People find it hard to believe when I tell them that I am a mother and a gamer. The idea of a 37-year-old mother of two playing games tends to contradict many gamer stereotypes.
Contrary to the belief that community is not important in gaming, I have found community to be most important among those who enjoy spending time with a controller in hand. Unlike making friends in the traditional way, a virtual community allows you to go straight to a place where you can meet people who share your passions and discuss what you want to talk about.
Many of the games I play fall into the fantasy genre and they give me a chance to relax, solve puzzles, explore and more. When a game is well-crafted, it can be immense fun. The love of the stories, settings, and characters pulls you in and you’re delighted to find others who feel the same way.
Using a game boosting service has allowed me to achieve higher ranks and the goals that I have set for myself, so I have even more opportunities to have fun. Boost Carry offers such a service that connects professional players with gamers and helps players with in-game tasks.
All successful games have communities. There are conferences, blogs, YouTube channels, forums and even large scale get-togethers that draw thousands of developers and enthusiasts.
Even if I play a game designed for a single player, I will often share my experiences in online discussion groups and forums. I can help those who are debating about whether to buy a new release and sometimes I am inspired to try games I haven’t played before.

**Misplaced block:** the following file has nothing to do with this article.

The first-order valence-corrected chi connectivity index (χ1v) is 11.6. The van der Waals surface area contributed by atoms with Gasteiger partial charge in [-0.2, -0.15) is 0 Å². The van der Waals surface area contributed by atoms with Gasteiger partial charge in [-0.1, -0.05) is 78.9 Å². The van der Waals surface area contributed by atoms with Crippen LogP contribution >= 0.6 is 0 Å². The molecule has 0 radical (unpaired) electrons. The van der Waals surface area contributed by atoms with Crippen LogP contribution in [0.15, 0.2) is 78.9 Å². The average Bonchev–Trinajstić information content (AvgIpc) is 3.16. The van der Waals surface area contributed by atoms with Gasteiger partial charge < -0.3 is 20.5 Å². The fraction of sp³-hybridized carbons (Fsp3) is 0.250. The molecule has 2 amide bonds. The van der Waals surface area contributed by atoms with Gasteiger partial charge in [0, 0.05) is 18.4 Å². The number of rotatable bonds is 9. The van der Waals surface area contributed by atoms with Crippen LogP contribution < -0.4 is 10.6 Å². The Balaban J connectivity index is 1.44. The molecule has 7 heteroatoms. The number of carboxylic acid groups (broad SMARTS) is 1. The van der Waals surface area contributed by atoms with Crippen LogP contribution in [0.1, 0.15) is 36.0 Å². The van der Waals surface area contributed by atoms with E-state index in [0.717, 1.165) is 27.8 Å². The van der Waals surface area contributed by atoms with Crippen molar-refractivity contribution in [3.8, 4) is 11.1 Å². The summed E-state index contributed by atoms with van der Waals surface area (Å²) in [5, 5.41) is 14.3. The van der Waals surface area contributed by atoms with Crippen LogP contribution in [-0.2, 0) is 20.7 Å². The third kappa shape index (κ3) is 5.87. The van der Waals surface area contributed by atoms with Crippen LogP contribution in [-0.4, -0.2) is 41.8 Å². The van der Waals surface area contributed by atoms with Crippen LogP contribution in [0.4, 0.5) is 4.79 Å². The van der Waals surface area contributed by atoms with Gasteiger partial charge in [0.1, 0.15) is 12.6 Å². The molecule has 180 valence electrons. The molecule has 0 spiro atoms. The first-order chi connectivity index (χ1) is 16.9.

Many of the people I game with are those I met via communities. These communities on Twitter, Tumblr, and other social media outlets have provided a way for me to share my love for a game and discuss my latest achievements with those who truly get it. I have formed friendships with a core group of women gamers that I believe will last for a long time.
I know that gaming communities have received some bad press and there have been complaints about misogyny and sexism on game sites. There will always be some people who make negative comments etc. but I have found game communities to be mostly empowering and inspiring.
Online games provide a playful space where people have a great excuse to get together. Put a group of friends in an online game with some headsets and the conversation flows without any effort.
I often gather with other gamers to discuss a game being streamed. You can make new friends or catch up with old ones in chat.
Twitch is one of the platforms where you will find people sharing games of all kinds and it’s in the chatbox where many of us build relationships and share our experiences.
I have found that women are becoming regulars in streams, even getting onscreen to share with friends halfway across the globe in real-time. Thanks to archived streams, we can even catch up later when we can’t make it to a live stream.
Community means being able to reach out and be seen and heard. It’s meeting others who you would never have known if it wasn’t for the love of a game and developing relationships with them.
As a mother with two small children, playing games helps to refresh and restore me. Getting to share my love of a game with a community who feels the same way as I do makes the experience even more worthwhile.